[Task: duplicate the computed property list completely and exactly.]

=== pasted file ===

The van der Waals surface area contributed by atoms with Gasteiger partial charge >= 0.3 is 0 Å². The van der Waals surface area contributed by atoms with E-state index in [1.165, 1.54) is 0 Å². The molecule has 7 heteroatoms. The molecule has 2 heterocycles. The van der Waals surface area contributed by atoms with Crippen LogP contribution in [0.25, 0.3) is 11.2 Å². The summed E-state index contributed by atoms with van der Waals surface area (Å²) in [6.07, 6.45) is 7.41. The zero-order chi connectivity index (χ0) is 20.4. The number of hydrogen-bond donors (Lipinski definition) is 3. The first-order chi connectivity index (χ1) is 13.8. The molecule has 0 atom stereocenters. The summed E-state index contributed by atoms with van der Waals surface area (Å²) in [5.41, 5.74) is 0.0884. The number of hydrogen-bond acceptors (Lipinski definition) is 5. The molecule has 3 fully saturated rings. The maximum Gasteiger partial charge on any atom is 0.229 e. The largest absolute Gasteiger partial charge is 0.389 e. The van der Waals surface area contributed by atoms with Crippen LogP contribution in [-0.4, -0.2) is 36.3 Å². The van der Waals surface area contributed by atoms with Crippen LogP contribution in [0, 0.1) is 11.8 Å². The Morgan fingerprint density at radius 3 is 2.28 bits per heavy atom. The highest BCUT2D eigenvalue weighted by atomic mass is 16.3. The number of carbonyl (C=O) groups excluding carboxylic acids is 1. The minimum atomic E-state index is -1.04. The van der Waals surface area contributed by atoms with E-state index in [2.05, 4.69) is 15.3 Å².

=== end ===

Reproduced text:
The van der Waals surface area contributed by atoms with Gasteiger partial charge >= 0.3 is 0 Å². The van der Waals surface area contributed by atoms with E-state index in [1.165, 1.54) is 0 Å². The molecule has 7 heteroatoms. The molecule has 2 heterocycles. The van der Waals surface area contributed by atoms with Crippen LogP contribution in [0.25, 0.3) is 11.2 Å². The summed E-state index contributed by atoms with van der Waals surface area (Å²) in [6.07, 6.45) is 7.41. The zero-order chi connectivity index (χ0) is 20.4. The number of hydrogen-bond donors (Lipinski definition) is 3. The first-order chi connectivity index (χ1) is 13.8. The molecule has 0 atom stereocenters. The summed E-state index contributed by atoms with van der Waals surface area (Å²) in [5.41, 5.74) is 0.0884. The number of hydrogen-bond acceptors (Lipinski definition) is 5. The molecule has 3 fully saturated rings. The maximum Gasteiger partial charge on any atom is 0.229 e. The largest absolute Gasteiger partial charge is 0.389 e. The van der Waals surface area contributed by atoms with Crippen LogP contribution in [-0.4, -0.2) is 36.3 Å². The van der Waals surface area contributed by atoms with Crippen LogP contribution in [0, 0.1) is 11.8 Å². The Morgan fingerprint density at radius 3 is 2.28 bits per heavy atom. The highest BCUT2D eigenvalue weighted by atomic mass is 16.3. The number of carbonyl (C=O) groups excluding carboxylic acids is 1. The minimum atomic E-state index is -1.04. The van der Waals surface area contributed by atoms with E-state index in [2.05, 4.69) is 15.3 Å².